Age is served

May 23, 2004|by LYN WIDMER

Freddy Adu is receiving a lot of attention because at 14 years of age he is the youngest player ever to join an American pro soccer team.

Big deal.

I think the accomplishments of older athletes such as Mike Farrell are a lot more impressive. Farrell, 50, just completed playing four years of competitive tennis for Shepherd College (now Shepherd University). He won 146 games, lost 33, earned singles titles at the state level and ended his collegiate career as the most successful tennis player in Shepherd's history.

Not bad for someone who started playing tennis at the age of 41.

What astounds me is that Farrell regularly and consistently beats talented kids half his age. I called Farrell to find out his secret. "I am patient," he told me. "I return everything they send me. I don't try killer shots. I keep the ball in play and wait for them to make a mistake."


Unlike the older and wiser Farrell, younger and impatient opponents want to hurry and win. They try power strokes that go wide or smash shots that end up in the net. Farrell just keeps returning the ball, using his patented pingpong paddle grip developed from playing endless pingpong games when he was a volunteer fireman.

You don't have to be a tennis player facing teenage opponents to benefit from Farrell's game strategy. The idea of being patient with teenagers on and off the tennis court is pretty good advice.

I frequently engage in verbal volleys with Teenage Daughter. "If I trip over your book bag ONE MORE TIME I am going to throw it out," I lob. "I have had a hard day at school, give me a break," she returns. I wind up and deliver my kill shot. "Oh, yeah? I just put in a 12-hour workday and I would appreciate not risking a broken ankle in my own kitchen." I am yelling at this point and Teenage Daughter stomps away in anger.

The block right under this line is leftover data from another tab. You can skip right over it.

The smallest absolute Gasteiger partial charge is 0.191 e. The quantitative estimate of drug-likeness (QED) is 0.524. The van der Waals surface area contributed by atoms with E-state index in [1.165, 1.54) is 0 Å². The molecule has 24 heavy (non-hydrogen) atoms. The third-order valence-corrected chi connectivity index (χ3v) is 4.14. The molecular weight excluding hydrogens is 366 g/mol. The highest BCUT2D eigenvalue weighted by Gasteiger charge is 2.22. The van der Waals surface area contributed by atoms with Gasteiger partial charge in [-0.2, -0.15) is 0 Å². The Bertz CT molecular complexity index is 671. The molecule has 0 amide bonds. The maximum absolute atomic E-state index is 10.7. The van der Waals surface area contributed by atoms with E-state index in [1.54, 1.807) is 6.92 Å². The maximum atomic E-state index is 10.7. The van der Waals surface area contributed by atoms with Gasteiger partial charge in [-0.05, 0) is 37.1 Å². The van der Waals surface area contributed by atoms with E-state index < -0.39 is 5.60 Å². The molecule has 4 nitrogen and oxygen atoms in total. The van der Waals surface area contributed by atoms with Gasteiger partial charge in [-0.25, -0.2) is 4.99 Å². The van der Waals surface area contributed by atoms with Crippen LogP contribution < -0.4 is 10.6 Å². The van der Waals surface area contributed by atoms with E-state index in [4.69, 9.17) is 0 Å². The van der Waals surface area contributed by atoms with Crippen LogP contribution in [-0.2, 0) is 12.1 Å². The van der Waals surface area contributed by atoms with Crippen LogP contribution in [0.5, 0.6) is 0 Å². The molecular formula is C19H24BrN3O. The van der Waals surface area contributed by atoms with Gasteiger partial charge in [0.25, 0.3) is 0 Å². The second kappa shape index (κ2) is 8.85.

Game, set, match. I lose. Next time I will try to apply the Mike Farrell philosophy of winning over teenagers: "endless patience endlessly applied."

I guess that is why I like reading about athletes old enough to get a senior discount when buying their sports equipment. Unlike youngsters like Freddy Adu (who probably still enjoys Kid Meals), the experiences of older athletes are more relevant to me.

Consider Max Springer, who began running when he was in his 60s. He recently won four events for men ages 90-94 in the USA Masters Indoor Track and Field championships. He beat out one opponent. Springer, a modest man, noted that opponents in his age group "thin out a good bit."

As I struggle toward my athletic goal of jogging two miles with hardly any stops, I think of Max Springer, who runs three miles every other day. "You have to have discipline," advises Springer.

Admittedly, discipline and focus are in short supply in my life right now. Last week, I went to the health club and chatted with a friend as I deposited my sweatshirt in a locker. After finishing my workout, I returned to get my clothes and could not for the life of me remember my locker location. I opened and closed 74 locker doors before discovering my errant sweatshirt.

Reading about athletes like Mike Farrell and Max Springer give me hope that even at my age athletic success is possible. One day I know I will be able to run two miles straight.

Remembering where I left my sweatshirt may be tougher.

Lyn Widmyer is a Charles Town, W.Va., resident who writes for The Herald-Mail. Her e-mail is:

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